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Applying Digital India to Tackle Challenges in Agriculture

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Siddhanth Murdeshwar

NMIMS Mumbai

Applying Digital India to tackle challenges in Agriculture

On 1 July, 2015, PM Modi launched his ambitious project- Digital India, a national e-governance plan, with a vision to transform India into a digitally empowered society and a knowledge economy. It seeks to create a participative, transparent and a responsive government while ensuring accessibility of citizens to government services electronically and bring in public accountability through electronic delivery of government services.

This project primarily focuses on providing high speed internet, integrating services across jurisdictions to provide governance and services on demand for both online and mobile platform.

India being an agrarian economy poses a pertinent question as to whether an initiative of this magnitude (Rs. 2510 Cr) could be utilized to tap the full potential of the agricultural sector.


One of the alarming reasons that the agricultural sector needs reforms is (as of October 2015) 49% of the labour force depends on agriculture while their contribution to GDP is merely 17% (source- The Economic Times). The causes span various factors:

  1. Small and fragmented land-holdings- The apparent profusion of a total of 330.9 million hectares of net sown area and net cropped area, combined fades into triviality when these lands are divided into economically unviable and scattered holdings. The average size of a holding is approximately 2 hectares while that of a farmer in developed countries brushes a whopping 400 hectares. This causes low economies of scale, unviable irrigation and low investment in technology.
  2. High yields depend upon good quality Seeds, Manures, Fertilizers and Biocides. Although government entities such as the National Seeds Corporation, State farmers Corporation of India attempt to provide raw materials to farmers at affordable prices, unavailability of information for farmers to choose the right “product-mix”- deciding which crops to harvest and which fertilizers to use for their land; deep-ridden corruption at government agencies, amongst other factors, lead to suboptimal yields.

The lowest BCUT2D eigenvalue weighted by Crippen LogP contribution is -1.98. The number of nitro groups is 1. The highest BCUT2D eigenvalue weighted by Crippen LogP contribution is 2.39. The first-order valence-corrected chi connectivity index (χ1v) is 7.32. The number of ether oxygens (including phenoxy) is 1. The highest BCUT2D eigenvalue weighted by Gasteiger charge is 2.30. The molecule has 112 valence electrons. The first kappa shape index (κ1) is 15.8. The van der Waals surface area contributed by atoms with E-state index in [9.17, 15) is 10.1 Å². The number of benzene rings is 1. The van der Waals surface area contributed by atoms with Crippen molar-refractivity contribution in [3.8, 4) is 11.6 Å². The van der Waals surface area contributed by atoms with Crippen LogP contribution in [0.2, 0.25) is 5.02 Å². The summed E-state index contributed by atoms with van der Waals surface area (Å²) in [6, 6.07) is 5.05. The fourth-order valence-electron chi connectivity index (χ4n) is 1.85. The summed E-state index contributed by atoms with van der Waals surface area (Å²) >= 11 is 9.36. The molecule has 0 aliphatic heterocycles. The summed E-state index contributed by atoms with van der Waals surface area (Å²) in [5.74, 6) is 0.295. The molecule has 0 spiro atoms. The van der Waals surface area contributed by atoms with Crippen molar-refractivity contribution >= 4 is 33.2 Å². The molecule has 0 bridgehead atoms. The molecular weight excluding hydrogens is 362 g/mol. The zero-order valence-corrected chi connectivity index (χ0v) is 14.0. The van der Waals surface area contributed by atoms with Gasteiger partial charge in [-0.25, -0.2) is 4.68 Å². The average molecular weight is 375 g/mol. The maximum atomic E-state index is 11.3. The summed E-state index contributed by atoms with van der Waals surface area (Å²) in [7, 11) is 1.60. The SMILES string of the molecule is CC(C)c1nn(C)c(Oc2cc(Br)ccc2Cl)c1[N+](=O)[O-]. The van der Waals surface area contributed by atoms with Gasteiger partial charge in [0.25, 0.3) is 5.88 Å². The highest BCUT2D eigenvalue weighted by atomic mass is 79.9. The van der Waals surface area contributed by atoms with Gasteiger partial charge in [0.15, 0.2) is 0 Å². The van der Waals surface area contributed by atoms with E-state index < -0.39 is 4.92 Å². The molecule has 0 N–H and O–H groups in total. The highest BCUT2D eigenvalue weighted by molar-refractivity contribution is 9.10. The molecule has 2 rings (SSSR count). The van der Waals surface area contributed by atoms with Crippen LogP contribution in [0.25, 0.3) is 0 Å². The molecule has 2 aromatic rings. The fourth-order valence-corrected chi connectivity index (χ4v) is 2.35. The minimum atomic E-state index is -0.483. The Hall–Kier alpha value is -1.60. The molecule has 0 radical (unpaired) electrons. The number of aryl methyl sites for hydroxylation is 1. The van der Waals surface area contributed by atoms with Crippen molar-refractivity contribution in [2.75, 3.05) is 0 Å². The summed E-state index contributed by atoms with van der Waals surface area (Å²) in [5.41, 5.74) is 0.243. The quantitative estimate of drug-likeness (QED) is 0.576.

3. Lack of Irrigation and Mechanization- Irrigation is a critical input in India, given an irregular & erratic rainfall pattern. India is the second highest irrigated country after China but only 1/3rd of the cropped land is under irrigation. As of 2013-14, 62-67% of the potential yield was sacrificed due to the poor irrigation facilities.
    The bottleneck for adoption of modern techniques results in crop yields being just 30-60% of the best attainable yields of developed nations.
  4. Limited Agricultural Marketing and Agricultural Information- The dearth of reliable marketing facilities for farmers in rural India compels them to, under socio-economic conditions; depend upon traders and middlemen to dispose off their produce at a throw-away price, causing distress sale. According to an estimate, 85 per cent of wheat and 75 per cent of oil seeds in Uttar Pradesh, 90 per cent of Jute in West Bengal, 70 per cent of oilseeds and 35 per cent of cotton in Punjab is sold by farmers in the village itself. Middlemen take away 47%, 52% and 60% of the prices of rice, groundnut and potatoes respectively. (Source- Addressing farmers’ problems, Reference paper by RML (formerly Reuters Market Light), Feb 2015).